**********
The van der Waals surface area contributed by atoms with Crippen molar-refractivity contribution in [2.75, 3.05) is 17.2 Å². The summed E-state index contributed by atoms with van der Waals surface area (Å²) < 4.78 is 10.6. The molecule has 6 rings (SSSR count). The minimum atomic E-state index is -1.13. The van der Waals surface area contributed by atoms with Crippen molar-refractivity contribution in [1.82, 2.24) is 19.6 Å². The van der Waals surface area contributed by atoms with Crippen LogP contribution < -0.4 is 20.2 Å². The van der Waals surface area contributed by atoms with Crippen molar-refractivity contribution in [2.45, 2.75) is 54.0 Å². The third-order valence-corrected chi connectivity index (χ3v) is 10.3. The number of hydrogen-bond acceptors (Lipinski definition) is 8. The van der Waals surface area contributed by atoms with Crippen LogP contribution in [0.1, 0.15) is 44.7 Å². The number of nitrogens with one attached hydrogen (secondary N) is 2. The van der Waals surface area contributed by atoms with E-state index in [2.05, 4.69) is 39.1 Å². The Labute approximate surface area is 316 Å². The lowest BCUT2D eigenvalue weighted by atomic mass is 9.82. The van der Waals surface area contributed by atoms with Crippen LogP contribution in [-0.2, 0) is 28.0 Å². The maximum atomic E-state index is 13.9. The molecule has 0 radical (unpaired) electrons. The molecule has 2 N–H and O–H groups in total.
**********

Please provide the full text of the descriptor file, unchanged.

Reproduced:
The van der Waals surface area contributed by atoms with Crippen molar-refractivity contribution in [2.75, 3.05) is 17.2 Å². The summed E-state index contributed by atoms with van der Waals surface area (Å²) < 4.78 is 10.6. The molecule has 6 rings (SSSR count). The minimum atomic E-state index is -1.13. The van der Waals surface area contributed by atoms with Crippen molar-refractivity contribution in [1.82, 2.24) is 19.6 Å². The van der Waals surface area contributed by atoms with Crippen LogP contribution < -0.4 is 20.2 Å². The van der Waals surface area contributed by atoms with Crippen molar-refractivity contribution in [2.45, 2.75) is 54.0 Å². The third-order valence-corrected chi connectivity index (χ3v) is 10.3. The number of hydrogen-bond acceptors (Lipinski definition) is 8. The van der Waals surface area contributed by atoms with Crippen LogP contribution in [0.1, 0.15) is 44.7 Å². The number of nitrogens with one attached hydrogen (secondary N) is 2. The van der Waals surface area contributed by atoms with E-state index in [2.05, 4.69) is 39.1 Å². The Labute approximate surface area is 316 Å². The lowest BCUT2D eigenvalue weighted by atomic mass is 9.82. The van der Waals surface area contributed by atoms with Crippen LogP contribution in [-0.2, 0) is 28.0 Å². The maximum atomic E-state index is 13.9. The molecule has 0 radical (unpaired) electrons. The molecule has 2 N–H and O–H groups in total.